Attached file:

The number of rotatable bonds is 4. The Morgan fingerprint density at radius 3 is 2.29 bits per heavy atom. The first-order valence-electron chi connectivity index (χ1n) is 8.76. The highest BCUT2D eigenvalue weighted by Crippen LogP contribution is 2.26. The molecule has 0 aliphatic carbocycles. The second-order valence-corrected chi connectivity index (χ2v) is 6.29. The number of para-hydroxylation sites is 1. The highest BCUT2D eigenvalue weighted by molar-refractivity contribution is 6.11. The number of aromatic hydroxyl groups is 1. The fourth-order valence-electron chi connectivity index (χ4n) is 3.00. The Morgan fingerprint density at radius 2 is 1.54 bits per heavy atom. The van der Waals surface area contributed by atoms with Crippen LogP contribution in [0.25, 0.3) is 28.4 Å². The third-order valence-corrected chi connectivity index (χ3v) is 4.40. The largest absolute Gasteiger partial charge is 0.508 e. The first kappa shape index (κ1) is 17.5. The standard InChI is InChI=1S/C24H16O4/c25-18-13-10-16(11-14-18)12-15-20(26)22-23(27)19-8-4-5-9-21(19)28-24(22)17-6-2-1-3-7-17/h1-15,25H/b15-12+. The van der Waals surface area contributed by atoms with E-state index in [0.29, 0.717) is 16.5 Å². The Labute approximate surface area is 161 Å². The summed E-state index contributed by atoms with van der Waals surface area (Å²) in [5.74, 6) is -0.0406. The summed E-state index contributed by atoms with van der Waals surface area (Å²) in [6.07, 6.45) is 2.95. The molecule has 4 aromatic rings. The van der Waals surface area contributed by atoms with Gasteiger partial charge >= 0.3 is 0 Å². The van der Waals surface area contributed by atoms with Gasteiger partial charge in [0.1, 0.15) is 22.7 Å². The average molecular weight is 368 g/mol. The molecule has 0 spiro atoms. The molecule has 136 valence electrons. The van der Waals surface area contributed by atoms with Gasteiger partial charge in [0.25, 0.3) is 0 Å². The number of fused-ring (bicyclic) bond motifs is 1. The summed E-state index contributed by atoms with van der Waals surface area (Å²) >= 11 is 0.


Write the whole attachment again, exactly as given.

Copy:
The number of rotatable bonds is 4. The Morgan fingerprint density at radius 3 is 2.29 bits per heavy atom. The first-order valence-electron chi connectivity index (χ1n) is 8.76. The highest BCUT2D eigenvalue weighted by Crippen LogP contribution is 2.26. The molecule has 0 aliphatic carbocycles. The second-order valence-corrected chi connectivity index (χ2v) is 6.29. The number of para-hydroxylation sites is 1. The highest BCUT2D eigenvalue weighted by molar-refractivity contribution is 6.11. The number of aromatic hydroxyl groups is 1. The fourth-order valence-electron chi connectivity index (χ4n) is 3.00. The Morgan fingerprint density at radius 2 is 1.54 bits per heavy atom. The van der Waals surface area contributed by atoms with Crippen LogP contribution in [0.25, 0.3) is 28.4 Å². The third-order valence-corrected chi connectivity index (χ3v) is 4.40. The largest absolute Gasteiger partial charge is 0.508 e. The first kappa shape index (κ1) is 17.5. The standard InChI is InChI=1S/C24H16O4/c25-18-13-10-16(11-14-18)12-15-20(26)22-23(27)19-8-4-5-9-21(19)28-24(22)17-6-2-1-3-7-17/h1-15,25H/b15-12+. The van der Waals surface area contributed by atoms with E-state index in [0.29, 0.717) is 16.5 Å². The Labute approximate surface area is 161 Å². The summed E-state index contributed by atoms with van der Waals surface area (Å²) in [5.74, 6) is -0.0406. The summed E-state index contributed by atoms with van der Waals surface area (Å²) in [6.07, 6.45) is 2.95. The molecule has 4 aromatic rings. The van der Waals surface area contributed by atoms with Gasteiger partial charge >= 0.3 is 0 Å². The van der Waals surface area contributed by atoms with Gasteiger partial charge in [0.1, 0.15) is 22.7 Å². The average molecular weight is 368 g/mol. The molecule has 0 spiro atoms. The molecule has 136 valence electrons. The van der Waals surface area contributed by atoms with Gasteiger partial charge in [0.25, 0.3) is 0 Å². The number of fused-ring (bicyclic) bond motifs is 1. The summed E-state index contributed by atoms with van der Waals surface area (Å²) >= 11 is 0.